A Study on the Acquisition of Phonotactics by Second and Third Language Learners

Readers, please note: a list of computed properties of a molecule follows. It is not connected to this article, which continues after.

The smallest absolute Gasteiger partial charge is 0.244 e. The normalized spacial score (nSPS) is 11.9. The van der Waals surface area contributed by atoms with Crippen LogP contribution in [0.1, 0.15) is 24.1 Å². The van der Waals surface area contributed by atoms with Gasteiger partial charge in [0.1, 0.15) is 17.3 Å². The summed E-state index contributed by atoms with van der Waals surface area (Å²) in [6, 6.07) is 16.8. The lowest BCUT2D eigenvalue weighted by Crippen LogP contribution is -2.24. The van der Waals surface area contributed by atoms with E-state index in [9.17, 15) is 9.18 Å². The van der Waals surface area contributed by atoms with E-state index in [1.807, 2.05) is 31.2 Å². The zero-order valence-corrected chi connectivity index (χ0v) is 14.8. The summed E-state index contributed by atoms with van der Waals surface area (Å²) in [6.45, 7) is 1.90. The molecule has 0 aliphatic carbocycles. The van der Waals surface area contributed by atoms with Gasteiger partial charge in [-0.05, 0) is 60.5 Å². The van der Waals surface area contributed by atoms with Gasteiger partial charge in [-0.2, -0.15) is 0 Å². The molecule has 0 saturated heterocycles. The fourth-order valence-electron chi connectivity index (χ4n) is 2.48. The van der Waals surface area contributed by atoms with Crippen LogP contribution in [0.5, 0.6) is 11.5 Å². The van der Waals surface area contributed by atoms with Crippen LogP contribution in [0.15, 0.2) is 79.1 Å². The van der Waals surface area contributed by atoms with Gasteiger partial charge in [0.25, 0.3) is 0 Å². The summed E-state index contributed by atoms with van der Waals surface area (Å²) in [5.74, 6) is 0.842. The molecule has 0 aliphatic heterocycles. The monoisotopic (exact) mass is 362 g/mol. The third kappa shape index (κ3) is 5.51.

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This study aimed to see whether there was a difference between second and third language learners with regard to the acquisition of new phonotactic knowledge. It did so by comparing native speakers of American English who were learning Italian as a second language with those who were learning Italian as a third language. These participants were asked in an online task to listen to Italian sounding non-words presented as auditory stimuli and to write down the first syllable. The target items started with the clusters /zb/, /zm/ and /zv/, which are all attested in Italian but in few other languages. The mean accuracy scores showed no difference between the second and third language learners. Accuracy scores were also calculated for each consonant cluster, which did not provide support for the Sonority Sequencing Principle. Additionally the responses were coded based on which strategy was used to cope with the unknown consonant clusters following Davidson (2006), which showed that both groups followed the same distribution of strategies, with Segment change as the most used strategy. Keywords: Third language acquisition, second language acquisition, L3 phonology, phonotactics, sonority sequencing principle, use of strategies, American English, Italian.
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